If you're a scuba diver, you will have interaction with a huge variety of aquatic life and underwater organisms.
Some of them will be curious about you and some will flee at the sound of your bubbles.
All scuba divers share a common responsibility to protect and conserve the nature that attracts us and there are two ways that you can interact with the delicate and sensitive aquatic sea life.
Passive interaction implies that you will not cause disturbance or harm, perhaps making underwater photography, whereas active interaction suggests that you may be involved in feeding, chasing and physical contact with the environment.
When you interact passively with aquatic life, you're less likely to experience aggressive behavior by marine animals.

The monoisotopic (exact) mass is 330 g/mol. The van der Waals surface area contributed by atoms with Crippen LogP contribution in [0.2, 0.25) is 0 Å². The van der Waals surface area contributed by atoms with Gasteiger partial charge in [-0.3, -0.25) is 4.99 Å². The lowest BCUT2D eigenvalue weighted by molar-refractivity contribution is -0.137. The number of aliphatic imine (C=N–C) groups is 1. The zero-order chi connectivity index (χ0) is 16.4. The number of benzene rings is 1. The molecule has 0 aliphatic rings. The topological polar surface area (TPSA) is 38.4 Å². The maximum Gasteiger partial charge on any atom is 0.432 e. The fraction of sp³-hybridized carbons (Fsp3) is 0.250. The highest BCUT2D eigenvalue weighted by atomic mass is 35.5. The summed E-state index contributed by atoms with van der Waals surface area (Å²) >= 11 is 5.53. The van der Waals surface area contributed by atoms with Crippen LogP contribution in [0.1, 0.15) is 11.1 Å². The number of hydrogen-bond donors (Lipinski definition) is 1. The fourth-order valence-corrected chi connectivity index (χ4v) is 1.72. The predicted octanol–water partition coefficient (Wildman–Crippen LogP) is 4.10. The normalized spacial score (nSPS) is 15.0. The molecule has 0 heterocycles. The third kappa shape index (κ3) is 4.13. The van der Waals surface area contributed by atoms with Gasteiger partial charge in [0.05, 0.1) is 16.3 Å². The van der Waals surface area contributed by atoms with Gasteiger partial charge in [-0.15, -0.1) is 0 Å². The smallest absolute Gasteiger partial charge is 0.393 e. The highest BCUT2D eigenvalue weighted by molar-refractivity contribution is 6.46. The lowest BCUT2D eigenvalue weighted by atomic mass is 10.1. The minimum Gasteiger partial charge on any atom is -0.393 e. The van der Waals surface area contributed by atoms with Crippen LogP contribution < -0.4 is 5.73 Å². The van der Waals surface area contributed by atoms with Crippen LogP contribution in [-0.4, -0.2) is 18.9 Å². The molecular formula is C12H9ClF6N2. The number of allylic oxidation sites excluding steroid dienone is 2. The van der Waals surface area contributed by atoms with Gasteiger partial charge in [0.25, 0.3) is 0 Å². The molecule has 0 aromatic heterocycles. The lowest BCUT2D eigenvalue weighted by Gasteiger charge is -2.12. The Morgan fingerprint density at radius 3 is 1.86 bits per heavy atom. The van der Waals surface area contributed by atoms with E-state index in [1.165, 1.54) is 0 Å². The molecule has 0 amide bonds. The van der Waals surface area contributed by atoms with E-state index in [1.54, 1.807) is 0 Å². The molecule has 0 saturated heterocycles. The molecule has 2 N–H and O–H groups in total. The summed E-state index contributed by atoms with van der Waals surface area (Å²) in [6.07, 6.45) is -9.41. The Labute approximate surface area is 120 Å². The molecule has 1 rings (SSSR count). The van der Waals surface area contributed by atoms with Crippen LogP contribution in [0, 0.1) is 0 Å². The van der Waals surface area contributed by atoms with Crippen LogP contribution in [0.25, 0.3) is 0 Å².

Nearly all injuries involving aquatic animals result from human carelessness and it takes little understanding and care to avoid most potential problems.
You're more likely to suffer from an unpleasant encounter with an nonaggression organism such as a puncture wound from sea urchins or cuts and scrapes from barnacles and coral.
To avoid such incidents, try not to touch anything and wear an exposure suit to protect you from accidental contact. If you're not familiar with an organism it's best to leave it alone and the old adage says - If it's very pretty or very ugly ... don't touch it.
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